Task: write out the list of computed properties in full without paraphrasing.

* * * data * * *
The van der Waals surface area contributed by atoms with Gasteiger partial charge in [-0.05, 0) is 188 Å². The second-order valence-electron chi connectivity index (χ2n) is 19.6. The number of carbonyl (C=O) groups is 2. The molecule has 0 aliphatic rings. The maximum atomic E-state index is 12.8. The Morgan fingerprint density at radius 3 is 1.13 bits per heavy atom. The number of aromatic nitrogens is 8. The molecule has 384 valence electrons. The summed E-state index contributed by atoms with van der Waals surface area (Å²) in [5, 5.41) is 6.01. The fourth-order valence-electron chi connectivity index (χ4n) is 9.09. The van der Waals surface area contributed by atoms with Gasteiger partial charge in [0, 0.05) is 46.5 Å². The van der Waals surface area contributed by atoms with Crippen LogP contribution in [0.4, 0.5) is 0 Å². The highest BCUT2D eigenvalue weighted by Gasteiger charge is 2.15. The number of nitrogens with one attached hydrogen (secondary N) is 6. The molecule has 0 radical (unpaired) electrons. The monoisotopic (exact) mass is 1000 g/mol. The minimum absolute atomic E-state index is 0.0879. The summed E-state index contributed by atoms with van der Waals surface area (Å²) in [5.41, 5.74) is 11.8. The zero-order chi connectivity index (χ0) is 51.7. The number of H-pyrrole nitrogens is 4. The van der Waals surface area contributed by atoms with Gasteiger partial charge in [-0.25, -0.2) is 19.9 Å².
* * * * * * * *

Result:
The van der Waals surface area contributed by atoms with Gasteiger partial charge in [-0.05, 0) is 188 Å². The second-order valence-electron chi connectivity index (χ2n) is 19.6. The number of carbonyl (C=O) groups is 2. The molecule has 0 aliphatic rings. The maximum atomic E-state index is 12.8. The Morgan fingerprint density at radius 3 is 1.13 bits per heavy atom. The number of aromatic nitrogens is 8. The molecule has 384 valence electrons. The summed E-state index contributed by atoms with van der Waals surface area (Å²) in [5, 5.41) is 6.01. The fourth-order valence-electron chi connectivity index (χ4n) is 9.09. The van der Waals surface area contributed by atoms with Gasteiger partial charge in [0, 0.05) is 46.5 Å². The van der Waals surface area contributed by atoms with Crippen LogP contribution in [0.4, 0.5) is 0 Å². The highest BCUT2D eigenvalue weighted by Gasteiger charge is 2.15. The number of nitrogens with one attached hydrogen (secondary N) is 6. The molecule has 0 radical (unpaired) electrons. The monoisotopic (exact) mass is 1000 g/mol. The minimum absolute atomic E-state index is 0.0879. The summed E-state index contributed by atoms with van der Waals surface area (Å²) in [5.41, 5.74) is 11.8. The zero-order chi connectivity index (χ0) is 51.7. The number of H-pyrrole nitrogens is 4. The van der Waals surface area contributed by atoms with Gasteiger partial charge in [-0.25, -0.2) is 19.9 Å².